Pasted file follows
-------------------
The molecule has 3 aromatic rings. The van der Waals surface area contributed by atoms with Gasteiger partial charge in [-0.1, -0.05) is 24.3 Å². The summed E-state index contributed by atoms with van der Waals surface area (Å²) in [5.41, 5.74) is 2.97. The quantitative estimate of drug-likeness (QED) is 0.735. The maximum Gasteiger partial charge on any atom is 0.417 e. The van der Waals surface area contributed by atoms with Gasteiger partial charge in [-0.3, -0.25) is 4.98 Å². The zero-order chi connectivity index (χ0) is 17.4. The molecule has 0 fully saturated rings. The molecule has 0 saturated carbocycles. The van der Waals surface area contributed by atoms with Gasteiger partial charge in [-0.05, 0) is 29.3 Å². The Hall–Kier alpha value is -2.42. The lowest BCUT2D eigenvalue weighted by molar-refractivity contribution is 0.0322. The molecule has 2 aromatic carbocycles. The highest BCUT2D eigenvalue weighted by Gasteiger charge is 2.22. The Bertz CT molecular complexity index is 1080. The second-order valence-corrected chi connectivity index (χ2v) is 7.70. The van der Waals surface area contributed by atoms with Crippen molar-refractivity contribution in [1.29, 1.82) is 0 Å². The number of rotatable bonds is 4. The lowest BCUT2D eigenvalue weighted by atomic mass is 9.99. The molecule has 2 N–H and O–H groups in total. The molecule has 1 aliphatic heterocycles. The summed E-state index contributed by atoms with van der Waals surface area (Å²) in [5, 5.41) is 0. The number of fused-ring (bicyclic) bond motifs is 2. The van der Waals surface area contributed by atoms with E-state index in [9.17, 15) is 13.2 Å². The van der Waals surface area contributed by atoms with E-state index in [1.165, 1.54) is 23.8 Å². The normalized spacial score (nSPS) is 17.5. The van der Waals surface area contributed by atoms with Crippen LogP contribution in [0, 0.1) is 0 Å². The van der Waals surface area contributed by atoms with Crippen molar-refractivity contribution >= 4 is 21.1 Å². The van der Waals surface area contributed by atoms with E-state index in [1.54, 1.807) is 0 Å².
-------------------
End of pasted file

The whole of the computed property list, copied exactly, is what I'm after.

The molecule has 3 aromatic rings. The van der Waals surface area contributed by atoms with Gasteiger partial charge in [-0.1, -0.05) is 24.3 Å². The summed E-state index contributed by atoms with van der Waals surface area (Å²) in [5.41, 5.74) is 2.97. The quantitative estimate of drug-likeness (QED) is 0.735. The maximum Gasteiger partial charge on any atom is 0.417 e. The van der Waals surface area contributed by atoms with Gasteiger partial charge in [-0.3, -0.25) is 4.98 Å². The zero-order chi connectivity index (χ0) is 17.4. The molecule has 0 fully saturated rings. The molecule has 0 saturated carbocycles. The van der Waals surface area contributed by atoms with Gasteiger partial charge in [-0.05, 0) is 29.3 Å². The Hall–Kier alpha value is -2.42. The lowest BCUT2D eigenvalue weighted by molar-refractivity contribution is 0.0322. The molecule has 2 aromatic carbocycles. The highest BCUT2D eigenvalue weighted by Gasteiger charge is 2.22. The Bertz CT molecular complexity index is 1080. The second-order valence-corrected chi connectivity index (χ2v) is 7.70. The van der Waals surface area contributed by atoms with Crippen molar-refractivity contribution in [1.29, 1.82) is 0 Å². The number of rotatable bonds is 4. The lowest BCUT2D eigenvalue weighted by atomic mass is 9.99. The molecule has 2 N–H and O–H groups in total. The molecule has 1 aliphatic heterocycles. The summed E-state index contributed by atoms with van der Waals surface area (Å²) in [5, 5.41) is 0. The number of fused-ring (bicyclic) bond motifs is 2. The van der Waals surface area contributed by atoms with E-state index in [9.17, 15) is 13.2 Å². The van der Waals surface area contributed by atoms with E-state index in [1.165, 1.54) is 23.8 Å². The normalized spacial score (nSPS) is 17.5. The van der Waals surface area contributed by atoms with Crippen LogP contribution in [0, 0.1) is 0 Å². The van der Waals surface area contributed by atoms with Crippen molar-refractivity contribution >= 4 is 21.1 Å². The van der Waals surface area contributed by atoms with E-state index in [1.54, 1.807) is 0 Å².